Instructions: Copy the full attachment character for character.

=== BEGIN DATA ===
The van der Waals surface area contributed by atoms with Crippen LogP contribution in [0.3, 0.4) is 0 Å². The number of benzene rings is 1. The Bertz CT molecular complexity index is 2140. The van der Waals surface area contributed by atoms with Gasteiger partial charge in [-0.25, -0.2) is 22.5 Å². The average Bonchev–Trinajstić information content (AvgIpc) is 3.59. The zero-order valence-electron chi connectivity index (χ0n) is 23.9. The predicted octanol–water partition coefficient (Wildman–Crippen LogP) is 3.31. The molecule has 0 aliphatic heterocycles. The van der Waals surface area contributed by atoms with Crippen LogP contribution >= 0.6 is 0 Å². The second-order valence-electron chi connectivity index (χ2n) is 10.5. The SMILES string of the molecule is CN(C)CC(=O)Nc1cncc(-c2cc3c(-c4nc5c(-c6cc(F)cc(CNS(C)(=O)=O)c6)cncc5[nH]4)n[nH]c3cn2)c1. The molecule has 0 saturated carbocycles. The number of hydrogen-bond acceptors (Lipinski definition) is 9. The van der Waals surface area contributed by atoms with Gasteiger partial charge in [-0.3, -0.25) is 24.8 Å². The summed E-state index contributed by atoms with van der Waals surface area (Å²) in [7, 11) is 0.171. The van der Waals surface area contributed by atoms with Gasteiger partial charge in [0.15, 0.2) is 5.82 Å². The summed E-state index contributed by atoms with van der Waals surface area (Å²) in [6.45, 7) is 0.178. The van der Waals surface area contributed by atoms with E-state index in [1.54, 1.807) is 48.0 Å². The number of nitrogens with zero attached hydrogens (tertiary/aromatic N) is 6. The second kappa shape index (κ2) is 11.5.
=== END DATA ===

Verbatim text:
The van der Waals surface area contributed by atoms with Crippen LogP contribution in [0.3, 0.4) is 0 Å². The number of benzene rings is 1. The Bertz CT molecular complexity index is 2140. The van der Waals surface area contributed by atoms with Gasteiger partial charge in [-0.25, -0.2) is 22.5 Å². The average Bonchev–Trinajstić information content (AvgIpc) is 3.59. The zero-order valence-electron chi connectivity index (χ0n) is 23.9. The predicted octanol–water partition coefficient (Wildman–Crippen LogP) is 3.31. The molecule has 0 aliphatic heterocycles. The van der Waals surface area contributed by atoms with Crippen LogP contribution >= 0.6 is 0 Å². The second-order valence-electron chi connectivity index (χ2n) is 10.5. The SMILES string of the molecule is CN(C)CC(=O)Nc1cncc(-c2cc3c(-c4nc5c(-c6cc(F)cc(CNS(C)(=O)=O)c6)cncc5[nH]4)n[nH]c3cn2)c1. The molecule has 0 saturated carbocycles. The number of hydrogen-bond acceptors (Lipinski definition) is 9. The van der Waals surface area contributed by atoms with Gasteiger partial charge in [-0.3, -0.25) is 24.8 Å². The summed E-state index contributed by atoms with van der Waals surface area (Å²) in [7, 11) is 0.171. The van der Waals surface area contributed by atoms with Gasteiger partial charge in [0.15, 0.2) is 5.82 Å². The summed E-state index contributed by atoms with van der Waals surface area (Å²) in [6.45, 7) is 0.178. The van der Waals surface area contributed by atoms with E-state index in [1.54, 1.807) is 48.0 Å². The number of nitrogens with zero attached hydrogens (tertiary/aromatic N) is 6. The second kappa shape index (κ2) is 11.5.